Residential Mobility, Migration and Economic Incentives - the Case of Hungary in 1990-1999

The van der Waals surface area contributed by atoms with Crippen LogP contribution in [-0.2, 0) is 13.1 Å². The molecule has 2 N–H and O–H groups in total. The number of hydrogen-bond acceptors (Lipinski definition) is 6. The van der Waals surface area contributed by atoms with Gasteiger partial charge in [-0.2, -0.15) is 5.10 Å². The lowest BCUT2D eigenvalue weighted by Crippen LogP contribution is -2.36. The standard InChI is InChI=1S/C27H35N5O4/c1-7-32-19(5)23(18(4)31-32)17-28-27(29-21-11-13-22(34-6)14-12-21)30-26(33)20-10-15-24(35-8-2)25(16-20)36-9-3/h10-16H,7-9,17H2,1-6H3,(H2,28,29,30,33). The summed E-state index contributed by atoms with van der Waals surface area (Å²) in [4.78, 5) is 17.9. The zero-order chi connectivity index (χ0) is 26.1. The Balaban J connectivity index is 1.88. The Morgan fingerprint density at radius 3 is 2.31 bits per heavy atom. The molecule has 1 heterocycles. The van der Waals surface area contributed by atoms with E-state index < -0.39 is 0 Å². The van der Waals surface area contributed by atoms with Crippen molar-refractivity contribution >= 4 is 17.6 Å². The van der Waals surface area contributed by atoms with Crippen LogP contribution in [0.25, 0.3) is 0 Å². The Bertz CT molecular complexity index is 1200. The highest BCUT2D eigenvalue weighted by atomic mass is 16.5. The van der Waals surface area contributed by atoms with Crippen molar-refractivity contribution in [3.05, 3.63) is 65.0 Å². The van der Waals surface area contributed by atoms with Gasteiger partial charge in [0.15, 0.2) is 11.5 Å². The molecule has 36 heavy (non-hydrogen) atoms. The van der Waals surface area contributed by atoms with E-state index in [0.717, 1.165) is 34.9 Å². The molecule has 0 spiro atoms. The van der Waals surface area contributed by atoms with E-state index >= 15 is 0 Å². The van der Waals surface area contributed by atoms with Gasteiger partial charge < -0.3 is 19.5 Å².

Mobility in Hungary is a relatively infrequent phenomenon of which we have mostly aggregate-level information. I use settlement- and individual level data to show a more elaborate picture of the Hungarian population moving house across settlements and regions between 1990 and 1999. Along with giving an aggregate overview of mobility in the decade, characteristics of the mobile population is described. Using a simple economic model, I estimate the probabilities of moving house both from aggregate and individual data, and look at its response to economic incentives given by geographic differences in wages and unemployment. The findings show two main results. Firstly, the flow of people does follow wage and unemployment differences as expected, although exact parameter estimates vary in different models. Secondly, the findings show considerable heterogeneity on the individual level that prompts caution in extending results from simple local models to large distance or cross-border migration. Clear signs of the dominant change in mobility, a strong suburban development, is apparent that goes right against local labour market benefits.
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